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Twitter User Explains Why The Facebook Aging Challenge Might Actually Have Devious Motives

Everyone and their grandmother is doing the "How Hard Did Aging Hit You" challenge on Facebook, and honestly who wouldn't be intrigued by it? It's pretty crazy to see how much you've changed over the course of ten years! It seems like a pretty innocent challenge, right? Well, according to Twitter user Kate O'Neill, Facebook may have had some ulterior motives when they created it.

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    Text - Kate O'Neill @kateo Me 10 years ago: probably would have played along with the profile picture aging meme going around on Facebook and Instagram Me now: ponders how all this data could be mined to train facial recognition algorithms on age progression and age recognition 5:25 AM 13/1/19 Twitter Web Client 5,303 Retweets 14.1K Likes
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    Text - Kate O'Neill @kateo 2d Replying to @kateo Most common rebuttal in my mentions: "That data is already available. Facebook's already got all the profile pictures." Of course. And I'm not trying to say this is a crisis or that it's inherently dangerous. But just for fun, let's play this out. t1.45 10 414
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    Text - Kate O'Neill @kateo. 2d Let's just imagine that you wanted to, say, train a facial recognition algorithm on age-related characteristics. You'd ideally want a broad and rigorous data set with lots of people's pictures. It'd help if you knew they were taken a fixed number of years apart say 10 years. 2 71 412
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    Text - Kate O'Neill @kateo 2d Sure, you could mine Facebook for profile pictures and look at posting dates or EXIF data. But that's a lot of noise; it'd help if you had a clean then-and-now. What's more, the photo posting date and even EXIF data wouldn't always be reliable for when the pic was actually taken
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    Text - Kate O'Neill @kateo 2d Why? People could have scanned offline photos. People might have uploaded pictures multiple times over years. Some platforms strip EXIF data for privacy; people's captions are helpfully adding that context back, as well as other context about where and how the pic was taken 2 L33 249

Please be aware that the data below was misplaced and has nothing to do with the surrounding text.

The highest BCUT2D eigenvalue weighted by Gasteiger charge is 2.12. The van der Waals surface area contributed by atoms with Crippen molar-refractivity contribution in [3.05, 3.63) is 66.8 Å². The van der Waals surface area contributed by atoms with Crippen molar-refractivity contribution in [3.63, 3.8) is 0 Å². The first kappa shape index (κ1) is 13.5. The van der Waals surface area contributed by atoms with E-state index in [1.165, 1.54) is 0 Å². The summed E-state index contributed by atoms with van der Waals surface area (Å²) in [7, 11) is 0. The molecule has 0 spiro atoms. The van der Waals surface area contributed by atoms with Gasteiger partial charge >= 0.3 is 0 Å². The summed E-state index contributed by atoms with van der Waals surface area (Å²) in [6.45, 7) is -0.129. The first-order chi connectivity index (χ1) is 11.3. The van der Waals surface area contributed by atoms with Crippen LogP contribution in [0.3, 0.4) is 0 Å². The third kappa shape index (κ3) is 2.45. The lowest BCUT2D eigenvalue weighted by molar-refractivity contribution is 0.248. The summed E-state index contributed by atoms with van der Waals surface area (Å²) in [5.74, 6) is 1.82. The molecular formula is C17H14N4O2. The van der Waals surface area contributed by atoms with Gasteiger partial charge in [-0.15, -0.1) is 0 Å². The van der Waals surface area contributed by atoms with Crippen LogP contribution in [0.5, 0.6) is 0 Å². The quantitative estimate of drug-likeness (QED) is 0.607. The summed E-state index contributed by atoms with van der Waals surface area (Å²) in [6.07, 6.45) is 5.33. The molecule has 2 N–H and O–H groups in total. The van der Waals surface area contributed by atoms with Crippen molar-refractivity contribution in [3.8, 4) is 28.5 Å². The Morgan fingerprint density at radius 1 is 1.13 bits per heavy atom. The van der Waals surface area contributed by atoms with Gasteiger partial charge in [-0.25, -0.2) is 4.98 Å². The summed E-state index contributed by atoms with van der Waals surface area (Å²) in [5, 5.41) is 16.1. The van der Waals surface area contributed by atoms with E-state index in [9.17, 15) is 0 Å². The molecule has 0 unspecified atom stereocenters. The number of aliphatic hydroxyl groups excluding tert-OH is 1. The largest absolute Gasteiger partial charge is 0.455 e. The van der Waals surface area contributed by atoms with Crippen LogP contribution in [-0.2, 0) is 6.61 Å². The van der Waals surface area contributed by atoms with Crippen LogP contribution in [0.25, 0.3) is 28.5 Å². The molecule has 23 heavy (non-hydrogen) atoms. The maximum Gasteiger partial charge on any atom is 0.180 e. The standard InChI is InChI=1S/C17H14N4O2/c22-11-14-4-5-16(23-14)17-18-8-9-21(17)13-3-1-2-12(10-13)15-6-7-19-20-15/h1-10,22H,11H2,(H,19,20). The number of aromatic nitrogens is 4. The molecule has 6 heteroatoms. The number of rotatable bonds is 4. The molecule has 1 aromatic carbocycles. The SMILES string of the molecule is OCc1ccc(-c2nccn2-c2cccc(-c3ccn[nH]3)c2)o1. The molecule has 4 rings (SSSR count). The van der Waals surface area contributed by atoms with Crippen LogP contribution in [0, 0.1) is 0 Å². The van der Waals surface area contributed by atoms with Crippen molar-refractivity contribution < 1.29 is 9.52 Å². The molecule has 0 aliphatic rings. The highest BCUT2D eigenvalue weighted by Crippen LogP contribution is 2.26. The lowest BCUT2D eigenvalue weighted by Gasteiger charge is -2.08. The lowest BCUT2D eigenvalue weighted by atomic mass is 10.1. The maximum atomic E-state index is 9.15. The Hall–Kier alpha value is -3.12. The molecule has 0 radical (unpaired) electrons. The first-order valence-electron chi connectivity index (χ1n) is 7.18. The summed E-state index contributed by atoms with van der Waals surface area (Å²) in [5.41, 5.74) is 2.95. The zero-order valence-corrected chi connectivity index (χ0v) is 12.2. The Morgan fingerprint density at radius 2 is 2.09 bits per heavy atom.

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    Text - @kateo 2d Thanks to this meme, there's now a very large data set of carefully curated photos of people from 10 years ago and now. Is Kate O'Neill it bad that someone could use it to train a facial recognition algorithm? Not necessarily. It could help with finding missing kids, to cite one benign use. 2 t1.87 433
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    Text - Kate O'Neill @kateo 2d Like most emerging technology, facial recognition's potential is mostly mundane: age recognition is probably most useful for targeted advertising. But also like most tech, there are chances of fraught consequences: it could someday factor into insurance assessment and healthcare.
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    Text - Kate O'Neill @kateo 2d I'm not saying anyone should panic or feel bad. It's simply worth becoming more mindful of how our data can be used. We don't need to be wary of everything; we just need to think critically, and learn more about the potential our data has at scale. We're all still learning. 10 L100 580
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    Text - Kate O'Neill @kateo 2d Finally, if you're fascinated with this topic, you would probably be interested in my book, #Tech Humanist. Here's an excerpt. amzn.to/2D6TF9V those services to law enforcement and government agencies, such as the Orlando Police Department and Washington County, Oregon89. But the tech- nology raises major privacy concerns; the police could use the technology not only to track people who are suspected of having committed crimes, but also people who are not committing
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